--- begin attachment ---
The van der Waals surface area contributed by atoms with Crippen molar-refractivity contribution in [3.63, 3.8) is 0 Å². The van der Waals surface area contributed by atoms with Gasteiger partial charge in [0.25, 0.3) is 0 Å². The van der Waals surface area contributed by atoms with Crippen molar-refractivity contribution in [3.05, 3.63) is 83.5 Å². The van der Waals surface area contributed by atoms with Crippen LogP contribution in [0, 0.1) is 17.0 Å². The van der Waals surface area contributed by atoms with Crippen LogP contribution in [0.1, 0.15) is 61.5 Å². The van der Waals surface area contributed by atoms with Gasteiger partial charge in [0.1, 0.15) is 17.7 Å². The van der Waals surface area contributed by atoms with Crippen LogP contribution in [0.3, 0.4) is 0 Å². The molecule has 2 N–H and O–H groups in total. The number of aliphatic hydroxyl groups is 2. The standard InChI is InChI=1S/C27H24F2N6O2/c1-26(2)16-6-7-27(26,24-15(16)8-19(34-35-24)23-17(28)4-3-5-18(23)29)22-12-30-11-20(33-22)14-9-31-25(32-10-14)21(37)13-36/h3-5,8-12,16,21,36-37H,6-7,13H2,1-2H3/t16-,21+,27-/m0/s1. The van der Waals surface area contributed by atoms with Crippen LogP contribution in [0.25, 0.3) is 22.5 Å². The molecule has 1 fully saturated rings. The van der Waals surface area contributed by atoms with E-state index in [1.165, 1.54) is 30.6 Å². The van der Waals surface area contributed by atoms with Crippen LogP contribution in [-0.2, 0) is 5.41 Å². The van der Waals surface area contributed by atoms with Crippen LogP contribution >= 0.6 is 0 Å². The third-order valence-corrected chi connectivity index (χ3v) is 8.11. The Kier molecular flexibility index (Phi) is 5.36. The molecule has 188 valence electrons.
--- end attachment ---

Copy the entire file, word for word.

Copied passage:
The van der Waals surface area contributed by atoms with Crippen molar-refractivity contribution in [3.63, 3.8) is 0 Å². The van der Waals surface area contributed by atoms with Gasteiger partial charge in [0.25, 0.3) is 0 Å². The van der Waals surface area contributed by atoms with Crippen molar-refractivity contribution in [3.05, 3.63) is 83.5 Å². The van der Waals surface area contributed by atoms with Crippen LogP contribution in [0, 0.1) is 17.0 Å². The van der Waals surface area contributed by atoms with Crippen LogP contribution in [0.1, 0.15) is 61.5 Å². The van der Waals surface area contributed by atoms with Gasteiger partial charge in [0.1, 0.15) is 17.7 Å². The van der Waals surface area contributed by atoms with Crippen LogP contribution in [0.3, 0.4) is 0 Å². The molecule has 2 N–H and O–H groups in total. The number of aliphatic hydroxyl groups is 2. The standard InChI is InChI=1S/C27H24F2N6O2/c1-26(2)16-6-7-27(26,24-15(16)8-19(34-35-24)23-17(28)4-3-5-18(23)29)22-12-30-11-20(33-22)14-9-31-25(32-10-14)21(37)13-36/h3-5,8-12,16,21,36-37H,6-7,13H2,1-2H3/t16-,21+,27-/m0/s1. The van der Waals surface area contributed by atoms with Crippen LogP contribution in [0.25, 0.3) is 22.5 Å². The molecule has 1 fully saturated rings. The van der Waals surface area contributed by atoms with E-state index in [1.165, 1.54) is 30.6 Å². The van der Waals surface area contributed by atoms with Crippen LogP contribution in [-0.2, 0) is 5.41 Å². The van der Waals surface area contributed by atoms with Crippen LogP contribution >= 0.6 is 0 Å². The third-order valence-corrected chi connectivity index (χ3v) is 8.11. The Kier molecular flexibility index (Phi) is 5.36. The molecule has 188 valence electrons.